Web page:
Read almost any article about today’s workforce and you’ll be hard pressed not to find something about millennials and their impact in the workplace. They tend to paint this generation as completely revolutionary and in-touch while also being entitled and disengaged. You can see the obvious paradox in these stereotypes and it can be hard to try to understand them, or anyone, based on an article and then try to apply that information to the new hires you’re bringing on-board.
Full-disclosure, I am at the tail end of the millennial spectrum in terms of year of birth, but I feel that there is a lot to be learned, and gained, by demystifying some common misconceptions so that we may empower and leverage this fresh talent.
Myth #1: Millennials are job hoppers.
Fact #1: Millennials change jobs just as often as previous generations (baby boomers and generation x) did at this stage in their life.
We have to remember that not all job changes are voluntary. Compound that with the fact that this current generation grew up with the crash of 2008, which disrupted nearly everyone. We would be doing a great disservice to ourselves, this generation, and our organizations to hold on to this idea that “this person is not going to stick around long, so why bother?”
The mentality that millennials share regarding an organization is simple: “I want to learn as much as I can, contribute as much as I can, and benefit as much as I can.” The motivation is there, it just manifests itself in ways we are not accustomed to.
They may have their faces glued to their smartphones and not the Wall Street Journal, but that doesn’t mean they are not informed. If anything they are abundantly informed about a wider variety of issues.
Millennials are looking for an organization that aligns with their values. They will be looking at a variety of things, not just a job title. What is your involvement in your communities? What does your employee development plan look like? What can they contribute in addition to what’s listed in their job description? How can they introduce new ideas for improvement of efficiency?
If given the right training, opportunities, and platform, you will find that these up and coming individuals can be a great asset to your business on a variety of levels.
Myth #2: Millennials are disengaged.
Fact #2: Millennials are the most engaged generation, they just interact differently.
Yes, text messaging, snapchatting, tweeting, and using whatever the newest social platform is will be a big factor in the way that millennials communicate and absorb information. That doesn’t mean that they are not listening or in tune with the message that you or your organization are sending. We have to learn that this is a generation that was born with technology in the palm of their hands--it's an extension of themselves, even. Find ways to engage them by utilizing their platforms. Perhaps you can find better ways of delivering your company messaging through some of these outlets that you haven’t considered.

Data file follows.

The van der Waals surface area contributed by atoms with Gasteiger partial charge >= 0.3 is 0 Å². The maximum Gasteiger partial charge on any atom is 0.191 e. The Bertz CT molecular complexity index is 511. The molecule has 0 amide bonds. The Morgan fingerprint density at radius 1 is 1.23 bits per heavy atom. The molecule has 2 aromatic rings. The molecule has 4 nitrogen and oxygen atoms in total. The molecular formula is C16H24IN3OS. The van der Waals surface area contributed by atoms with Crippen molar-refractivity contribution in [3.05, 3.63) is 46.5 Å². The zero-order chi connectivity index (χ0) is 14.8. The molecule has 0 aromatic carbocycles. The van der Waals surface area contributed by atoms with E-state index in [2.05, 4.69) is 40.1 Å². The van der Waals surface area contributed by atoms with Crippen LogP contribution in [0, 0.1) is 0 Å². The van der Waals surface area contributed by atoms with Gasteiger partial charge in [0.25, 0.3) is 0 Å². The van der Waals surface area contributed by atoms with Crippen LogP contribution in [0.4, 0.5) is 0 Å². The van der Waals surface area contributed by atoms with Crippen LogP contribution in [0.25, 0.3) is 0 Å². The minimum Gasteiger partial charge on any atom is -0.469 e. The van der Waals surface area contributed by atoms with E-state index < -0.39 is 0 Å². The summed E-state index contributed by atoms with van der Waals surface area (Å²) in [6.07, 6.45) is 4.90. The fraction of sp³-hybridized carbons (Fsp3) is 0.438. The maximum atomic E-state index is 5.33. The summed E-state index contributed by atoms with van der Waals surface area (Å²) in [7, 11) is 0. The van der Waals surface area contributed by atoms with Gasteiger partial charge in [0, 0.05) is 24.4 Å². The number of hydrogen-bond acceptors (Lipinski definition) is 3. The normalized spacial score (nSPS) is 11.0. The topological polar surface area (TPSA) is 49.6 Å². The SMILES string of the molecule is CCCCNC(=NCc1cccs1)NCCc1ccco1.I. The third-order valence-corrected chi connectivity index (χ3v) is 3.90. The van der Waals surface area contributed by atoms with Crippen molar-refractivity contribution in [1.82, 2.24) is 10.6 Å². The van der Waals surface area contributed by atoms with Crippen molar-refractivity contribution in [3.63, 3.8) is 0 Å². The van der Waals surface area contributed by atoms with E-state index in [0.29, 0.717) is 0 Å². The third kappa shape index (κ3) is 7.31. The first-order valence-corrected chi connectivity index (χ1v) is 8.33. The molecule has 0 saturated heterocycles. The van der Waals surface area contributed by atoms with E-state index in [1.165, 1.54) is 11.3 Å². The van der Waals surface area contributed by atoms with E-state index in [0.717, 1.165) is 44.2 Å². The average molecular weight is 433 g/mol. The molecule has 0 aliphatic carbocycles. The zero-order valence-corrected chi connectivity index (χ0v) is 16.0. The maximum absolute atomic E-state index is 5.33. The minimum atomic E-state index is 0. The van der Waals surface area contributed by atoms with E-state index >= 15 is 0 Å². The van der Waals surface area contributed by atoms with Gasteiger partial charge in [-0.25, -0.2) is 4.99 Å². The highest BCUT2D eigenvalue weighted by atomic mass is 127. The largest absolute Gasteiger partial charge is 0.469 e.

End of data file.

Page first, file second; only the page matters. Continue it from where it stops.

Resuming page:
Don’t misunderstand millennials' behavior as disengaged or disinterested. It may simply be a new way of looking at things. Set clear guidelines during their on-boarding that when they are working, you expect them to work, but don’t punish them for their connectivity in the process. Measure their productivity and seek efficiencies and opportunities, not reasons to restrain them. They are here to stay and will soon be leading their own companies.
Myth #3: Millennials are just looking for a paycheck.
Fact #3: Millennials are looking for ways to contribute and be a part of something greater.
When presented with two seemingly identical roles--one being a high compensation job with a cold, uninviting company culture where "we’ve always done it this way" is the backbone of their organization, or another that's fairly compensated with an engaging environment and team plus the ability to explore opportunities and give back--millennials are going to gravitate toward the more well-rounded and rewarding opportunity.
This generation is the most socially active and conscious we have seen. They value teamwork and social responsibility, collaboration and connectivity. They want to work with an organization, not for an organization.
If we take a moment to look at the bigger picture, we all want our organizations to thrive. The most rewarding experiences and the happiest (read: productive) employees are those that have a vested, emotional connection to the company. Your annual revenue and their paychecks are a moot point if your millennial employees are not going to have a desire and genuine passion for what they do or what you, as an organization, are there to accomplish.
Instead of fearing change, we should learn, understand, and embrace it. That is the nature and makeup of any great organization, big or small. We have the opportunity to propel ourselves into the highest echelons of success, but we won’t achieve that if we stick to our old ways of doing things. It's better to embrace this new, vibrant, and innovative talent and see if millennials can teach an old dog new tricks.